Intro: Conductive Materials
We have played around with different conductive materials to discover their properties and how it can be used.
Step 1: Conductive Paint
We tried out some conductive paint from bare conductive and a nickel conductive pen from circuit works. As a conductive material it can for example be used as wires, resistors, potentiometers and capacitive censors.
The paint/ink is easy to attach to different materials such as cardboard, paper, wood, wallpaper, walls, textiles, and some plastics. Be aware that the paint can crack or be scratched away, so very thin paths can easily be broken. It is also thick and sticky and can be differ cult to paint without stencils. But the stickiness also make it possible to use the paint as glue, which is a practical alternative to soldering if you don't need a very strong fastening. The paint can be mixed with water and is supposed to be suitable for screen printing & spray painting.
Since the paint is easy to apply on a lot of materials it can be used to hack everyday environment. Paint a circuit to get a signal if windows and doors in your house are locked.
Step 2: Conductive Thread
The conductive thread can be used in a lot of the same ways as the paint. It is not as conductive as traces printed on a circuit board, but has much more conductivity than the paint. This make it as great product to carry current for power and signals and can easily be sewn into fabrics. The thread we tested was a silver plated thread from spark fun that was thin enough to be sewn in a sewing machine (but it was easily tarnished)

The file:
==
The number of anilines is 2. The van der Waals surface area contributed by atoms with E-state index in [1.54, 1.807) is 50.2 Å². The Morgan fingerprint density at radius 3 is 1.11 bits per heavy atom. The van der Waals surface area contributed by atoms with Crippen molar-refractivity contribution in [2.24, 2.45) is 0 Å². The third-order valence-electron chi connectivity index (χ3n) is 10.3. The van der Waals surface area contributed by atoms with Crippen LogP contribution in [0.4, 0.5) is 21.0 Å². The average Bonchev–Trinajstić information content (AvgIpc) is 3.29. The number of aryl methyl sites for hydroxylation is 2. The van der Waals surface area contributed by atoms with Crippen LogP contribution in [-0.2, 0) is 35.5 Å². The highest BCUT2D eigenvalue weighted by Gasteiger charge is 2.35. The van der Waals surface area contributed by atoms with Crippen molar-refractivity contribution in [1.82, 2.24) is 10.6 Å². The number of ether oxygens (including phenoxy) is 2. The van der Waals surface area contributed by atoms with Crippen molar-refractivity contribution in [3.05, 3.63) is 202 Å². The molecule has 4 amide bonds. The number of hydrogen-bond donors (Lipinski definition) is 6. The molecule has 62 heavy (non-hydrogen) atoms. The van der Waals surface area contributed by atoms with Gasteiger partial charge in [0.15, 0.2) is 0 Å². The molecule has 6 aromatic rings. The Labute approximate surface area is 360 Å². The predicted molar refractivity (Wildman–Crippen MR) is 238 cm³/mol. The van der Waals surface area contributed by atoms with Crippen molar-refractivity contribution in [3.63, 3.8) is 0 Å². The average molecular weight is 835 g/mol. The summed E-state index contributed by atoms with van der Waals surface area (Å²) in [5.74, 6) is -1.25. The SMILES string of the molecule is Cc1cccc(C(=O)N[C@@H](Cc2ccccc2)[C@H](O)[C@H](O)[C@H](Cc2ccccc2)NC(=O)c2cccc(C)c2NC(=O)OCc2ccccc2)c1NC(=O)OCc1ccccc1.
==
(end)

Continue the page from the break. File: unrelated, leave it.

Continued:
We tried out different was of knitting the thread in hope to get a sensor that would be activated by stretching (and then higher resistance.) But the thread together with the wool didn't make an accurate output, and the thread was to conductive to get a variable output in our small tests.
We also used the thread to connect wires to conductive prints or sewn traces on fabrics. It worked best when we had several larger stitches to create a longer contact surface to the connecting flat.
The thread can for example be used in combination with buttons to create wearable, discrete switches.
Step 3: Conductive Stainless Fiber
This stainless fiber from spark fun is only 8 microns thick. It is soft and can be blended with other fibers and spun into thread or yarn, embedded into composite materials or even felted.
When we didn't blend the stainless fiber with other yarn, it was highly conductive and could work as a wire. We also tried to felt it and it did work fine as an soft on or of switch. We didn't manage to get an uniform material without proper felting equipment, so its not very accurate to behave as a sensor.
The fiber can be used to make soft, large switches inside toys, without loose parts. Or add some fibers in your children's pillow and you know when its not sleeping anymore.
Step 4: Conductive Fabric
This is a conductive knit fabric for use in e-textiles.It is silver-plated nylon that is stretchy in both directions.It is highly conductive with a surface resistivity of < 1 ohm/sq.